Cleantech Market Intelligence
Diesel’s Second Act in the U.S.
It has long been a source of frustration among advocates of diesel cars that American car buyers have been so impervious to their attractions while Europeans have flocked to diesel. This is starting to change, with diesel car sales rising significantly in the past few years. There is still a huge gap in the market share for diesel compared to Europe, but the increasing availability of light duty diesel models in the U.S. combined with the rising gas prices are making the U.S. a promising market for diesel for the first time in many years.
To provide some context, the chart below shows the market share for diesel in LDVs in Western Europe and the top four European car markets since 1994. In Europe, diesel sales began ticking up in the late 1990s, and broke past the 50% mark for the total Western European market as of 2006.
Diesel Share of New Passenger Car Vehicle Registrations, Western Europe and
Top Four EU Car Markets: 1994-2010
(Source: Pike Research)
The percentage varies quite a bit from country to country, based largely on the comparative prices of diesel and petrol. In most of Western Europe, diesel is taxed at a lower rate than petrol, and this is partly responsible for the massive shift from petrol to diesel for passenger cars (that and the high prices for fuel overall). However, this is not true everywhere, most notably the United Kingdom, which has one of the lower rates of diesel market share, but still sees diesel capturing over 40% of sales.
By contrast the U.S. has had very little light duty diesel market activity except in the pickup truck category. It’s widely assumed that U.S. consumers’ bad experience with diesel cars in the 1980s spoiled the market, as many diesel cars from that time were unreliable lower powered, and distinctively smoky and smelly.
We are now seeing a major shift. The U.S. saw a significant jump in demand for clean diesel cars in 2011, up 27% over 2010. That’s higher than the total growth in the light-duty car market, which was around 10%, and also more than the hybrid market, which actually saw sales drop slightly, just 2% from 2011 over 2010, although this is most likely a blip and not a trend that we expect to continue.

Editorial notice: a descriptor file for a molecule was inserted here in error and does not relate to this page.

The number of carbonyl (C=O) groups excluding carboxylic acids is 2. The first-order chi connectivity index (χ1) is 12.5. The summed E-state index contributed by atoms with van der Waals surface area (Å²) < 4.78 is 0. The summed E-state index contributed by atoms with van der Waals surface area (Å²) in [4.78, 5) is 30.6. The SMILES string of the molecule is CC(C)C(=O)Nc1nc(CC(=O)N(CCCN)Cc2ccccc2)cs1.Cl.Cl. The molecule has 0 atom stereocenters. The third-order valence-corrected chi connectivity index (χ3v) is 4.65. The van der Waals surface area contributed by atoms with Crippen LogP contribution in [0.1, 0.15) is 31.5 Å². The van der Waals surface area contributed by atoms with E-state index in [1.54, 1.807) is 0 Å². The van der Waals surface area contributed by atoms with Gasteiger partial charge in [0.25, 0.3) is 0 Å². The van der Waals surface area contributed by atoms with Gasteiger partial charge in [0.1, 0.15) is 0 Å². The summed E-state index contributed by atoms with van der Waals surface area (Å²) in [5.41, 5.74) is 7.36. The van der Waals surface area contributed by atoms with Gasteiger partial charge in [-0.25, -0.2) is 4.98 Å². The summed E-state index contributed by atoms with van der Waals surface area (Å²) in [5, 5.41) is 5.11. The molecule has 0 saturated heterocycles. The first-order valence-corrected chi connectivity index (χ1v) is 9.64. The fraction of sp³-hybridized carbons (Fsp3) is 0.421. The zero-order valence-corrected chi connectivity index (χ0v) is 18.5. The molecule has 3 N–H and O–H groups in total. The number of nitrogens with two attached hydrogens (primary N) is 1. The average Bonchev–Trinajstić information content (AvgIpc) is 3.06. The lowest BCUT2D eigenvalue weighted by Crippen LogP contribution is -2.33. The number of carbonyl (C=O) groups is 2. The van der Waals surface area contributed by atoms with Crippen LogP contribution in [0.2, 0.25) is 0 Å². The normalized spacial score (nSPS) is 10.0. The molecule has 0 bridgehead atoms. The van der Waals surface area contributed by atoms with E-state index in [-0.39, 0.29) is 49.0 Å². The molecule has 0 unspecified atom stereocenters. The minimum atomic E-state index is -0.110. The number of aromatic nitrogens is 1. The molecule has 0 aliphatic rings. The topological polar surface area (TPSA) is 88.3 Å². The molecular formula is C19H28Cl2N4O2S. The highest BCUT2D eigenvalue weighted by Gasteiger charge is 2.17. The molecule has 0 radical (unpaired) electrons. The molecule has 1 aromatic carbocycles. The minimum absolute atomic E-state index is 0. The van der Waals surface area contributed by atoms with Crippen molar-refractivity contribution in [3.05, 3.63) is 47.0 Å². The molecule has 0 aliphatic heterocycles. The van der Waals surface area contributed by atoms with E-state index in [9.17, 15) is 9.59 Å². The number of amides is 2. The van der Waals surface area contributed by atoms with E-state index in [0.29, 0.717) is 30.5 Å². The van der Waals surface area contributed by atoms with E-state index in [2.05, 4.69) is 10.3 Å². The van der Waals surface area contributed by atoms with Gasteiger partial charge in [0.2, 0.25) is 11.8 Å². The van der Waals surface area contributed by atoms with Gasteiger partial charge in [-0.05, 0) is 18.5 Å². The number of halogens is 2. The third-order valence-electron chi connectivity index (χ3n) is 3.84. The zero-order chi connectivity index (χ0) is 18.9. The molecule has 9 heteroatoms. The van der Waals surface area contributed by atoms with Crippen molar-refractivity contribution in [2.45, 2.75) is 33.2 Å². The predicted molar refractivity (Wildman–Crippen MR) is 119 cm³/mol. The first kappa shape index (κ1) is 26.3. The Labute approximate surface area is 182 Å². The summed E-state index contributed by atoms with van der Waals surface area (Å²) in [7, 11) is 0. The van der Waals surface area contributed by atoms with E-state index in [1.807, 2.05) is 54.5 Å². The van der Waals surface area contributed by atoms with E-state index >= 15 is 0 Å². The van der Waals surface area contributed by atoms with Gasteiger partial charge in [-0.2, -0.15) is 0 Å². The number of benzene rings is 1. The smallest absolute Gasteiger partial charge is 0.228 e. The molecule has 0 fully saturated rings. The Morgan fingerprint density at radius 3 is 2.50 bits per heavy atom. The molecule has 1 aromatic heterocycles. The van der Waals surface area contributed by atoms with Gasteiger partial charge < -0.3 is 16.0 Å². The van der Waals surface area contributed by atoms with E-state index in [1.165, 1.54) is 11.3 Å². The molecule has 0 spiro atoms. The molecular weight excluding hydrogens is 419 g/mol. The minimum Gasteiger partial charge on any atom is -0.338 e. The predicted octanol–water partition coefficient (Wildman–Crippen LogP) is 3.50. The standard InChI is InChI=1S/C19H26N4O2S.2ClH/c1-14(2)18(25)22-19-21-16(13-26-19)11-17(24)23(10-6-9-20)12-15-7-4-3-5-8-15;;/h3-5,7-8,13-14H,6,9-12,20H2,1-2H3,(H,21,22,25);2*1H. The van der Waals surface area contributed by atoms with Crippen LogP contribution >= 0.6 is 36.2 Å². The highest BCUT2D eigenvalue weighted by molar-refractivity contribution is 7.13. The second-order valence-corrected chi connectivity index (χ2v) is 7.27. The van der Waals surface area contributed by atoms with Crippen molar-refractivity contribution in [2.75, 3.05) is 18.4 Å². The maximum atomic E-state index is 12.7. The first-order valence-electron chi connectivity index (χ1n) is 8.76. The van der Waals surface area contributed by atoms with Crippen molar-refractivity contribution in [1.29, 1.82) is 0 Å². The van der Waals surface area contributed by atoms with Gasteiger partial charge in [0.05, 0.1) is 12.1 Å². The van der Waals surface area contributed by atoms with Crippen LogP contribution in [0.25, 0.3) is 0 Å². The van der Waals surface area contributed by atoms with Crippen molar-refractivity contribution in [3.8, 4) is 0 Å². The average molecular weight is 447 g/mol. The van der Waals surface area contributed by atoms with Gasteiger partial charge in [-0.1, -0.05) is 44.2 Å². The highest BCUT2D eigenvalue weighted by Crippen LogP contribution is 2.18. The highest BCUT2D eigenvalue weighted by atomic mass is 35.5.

There are a couple of reasons why the U.S. is becoming a better market. First, diesel cars in the U.S. are now much cleaner, as they adhere to the same emissions standards as gas cars do – another difference with Europe, where diesel is regulated separately from petrol and given greater allowance on NOx emissions which are the hardest to control for diesel.
Second is simply increasing availability of diesel models beyond the pickup category. The market is still dominated by the European OEMs, many of which are in the premium vehicle segments, but there are also mid-range diesel cars like the Volkswagen Jetta and Golf, which capture more than 50% of diesel car sales in the U.S. The 2013 introduction of the diesel powered Chevrolet Cruze, which will be the first new diesel car in the U.S. by a domestic manufacturer in quite some time, has created high anticipation.
Going forward, we expect the U.S. diesel market to show strong growth but still at a relatively low total market share. As with the hybrid market, demand for diesel may wax and wane a bit as gasoline prices do, but with gas prices expected to rise, this should drive demand for all types of fuel efficient vehicles, including diesels.